Posted/Updated by Bryan Penberthy on 2007-12-02.
This lighthouse, paired with the Baileys Harbor Rear Range Lighthouse, formed the Baileys Harbor Range Lights. These two lighthouses worked together to safely guide mariners into harbor.
The keeper lived onsite in the rear range light, which was one thousand feet north of the front range light. The rear range light was a one-and-a-half story structure with a cupola on the southern end of the roof. It housed a fifth order Fresnel lens and displayed a fixed white light.
The front range light was nothing more than an eight by eight box standing twelve feet tall with a small window in the front and back. Both windows displayed a fixed red light. The lake side was for mariners use, while the northern facing window allowed the keeper in the rear range to ensure the light did not go out. When range lights are in use, a mariner can tell that they are on track when the two lights appear to be on top of one another, white on top and red on bottom. If they appear any other way, then the mariner is off track and could be in danger.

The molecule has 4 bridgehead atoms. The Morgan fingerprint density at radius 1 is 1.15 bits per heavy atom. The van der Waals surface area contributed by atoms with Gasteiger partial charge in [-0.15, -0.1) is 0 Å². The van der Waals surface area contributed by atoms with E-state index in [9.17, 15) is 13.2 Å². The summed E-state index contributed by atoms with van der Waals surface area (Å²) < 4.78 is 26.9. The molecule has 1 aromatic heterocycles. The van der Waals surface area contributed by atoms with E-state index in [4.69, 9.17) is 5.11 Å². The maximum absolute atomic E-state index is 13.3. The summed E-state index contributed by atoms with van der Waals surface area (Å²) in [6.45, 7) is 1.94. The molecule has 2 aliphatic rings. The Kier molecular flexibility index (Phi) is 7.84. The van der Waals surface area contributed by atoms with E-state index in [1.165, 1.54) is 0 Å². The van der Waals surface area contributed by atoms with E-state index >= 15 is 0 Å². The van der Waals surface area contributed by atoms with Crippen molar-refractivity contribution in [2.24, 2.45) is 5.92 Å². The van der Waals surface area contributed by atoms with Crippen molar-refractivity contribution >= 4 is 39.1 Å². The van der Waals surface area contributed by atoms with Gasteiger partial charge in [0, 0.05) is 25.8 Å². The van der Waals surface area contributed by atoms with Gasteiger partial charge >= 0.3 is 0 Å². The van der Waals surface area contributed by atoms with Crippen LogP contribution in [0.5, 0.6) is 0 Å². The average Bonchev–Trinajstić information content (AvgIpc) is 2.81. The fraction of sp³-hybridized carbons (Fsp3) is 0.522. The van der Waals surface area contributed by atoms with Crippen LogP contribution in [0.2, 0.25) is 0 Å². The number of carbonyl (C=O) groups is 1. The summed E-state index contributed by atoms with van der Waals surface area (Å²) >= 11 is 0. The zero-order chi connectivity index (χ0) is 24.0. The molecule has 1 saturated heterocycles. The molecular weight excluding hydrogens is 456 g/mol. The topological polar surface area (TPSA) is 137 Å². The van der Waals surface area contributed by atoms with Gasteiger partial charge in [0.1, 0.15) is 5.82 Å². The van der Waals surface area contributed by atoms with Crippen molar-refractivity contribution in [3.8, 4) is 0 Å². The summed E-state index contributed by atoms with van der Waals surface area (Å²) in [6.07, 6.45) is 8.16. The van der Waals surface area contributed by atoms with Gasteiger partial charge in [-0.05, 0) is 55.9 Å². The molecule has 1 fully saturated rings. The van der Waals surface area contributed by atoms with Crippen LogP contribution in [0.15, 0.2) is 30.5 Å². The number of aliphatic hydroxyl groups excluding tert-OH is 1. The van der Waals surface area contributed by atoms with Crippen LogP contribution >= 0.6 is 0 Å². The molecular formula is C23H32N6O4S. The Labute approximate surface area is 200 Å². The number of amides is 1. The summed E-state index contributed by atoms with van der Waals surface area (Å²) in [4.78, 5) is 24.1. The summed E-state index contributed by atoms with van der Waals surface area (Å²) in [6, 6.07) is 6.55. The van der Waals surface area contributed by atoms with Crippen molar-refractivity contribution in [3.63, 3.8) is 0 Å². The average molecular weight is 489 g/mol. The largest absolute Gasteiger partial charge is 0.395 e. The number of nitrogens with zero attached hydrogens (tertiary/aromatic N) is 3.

The range lighthouses first put into use in 1870, used lard or whale oil as fuel. In 1880, it was changed over to kerosene, then to acetylene gas in 1923, and finally to electricity in 1930. Automation came to the lighthouse during the 1923 conversion to acetylene gas. Automation reduced the need for an onsite keeper. The Cana Island keeper was now responsible for monthly maintenance as well as any emergencies that might arise at the range lights.
In 1969, the range lights were retired from use and replaced by a single pole mounted directional light. The lights are still standing in an area that is known as The Ridges Sanctuary.
Partial list of keepers:
Directions: The lighthouse sits on the side of Ridges Road just off Highway 57 in Baileys Harbor. The rear range lighthouse sits directly behind the front range.
Access: Grounds open. Tower closed.View more Baileys Harbor Front Range Lighthouse pictures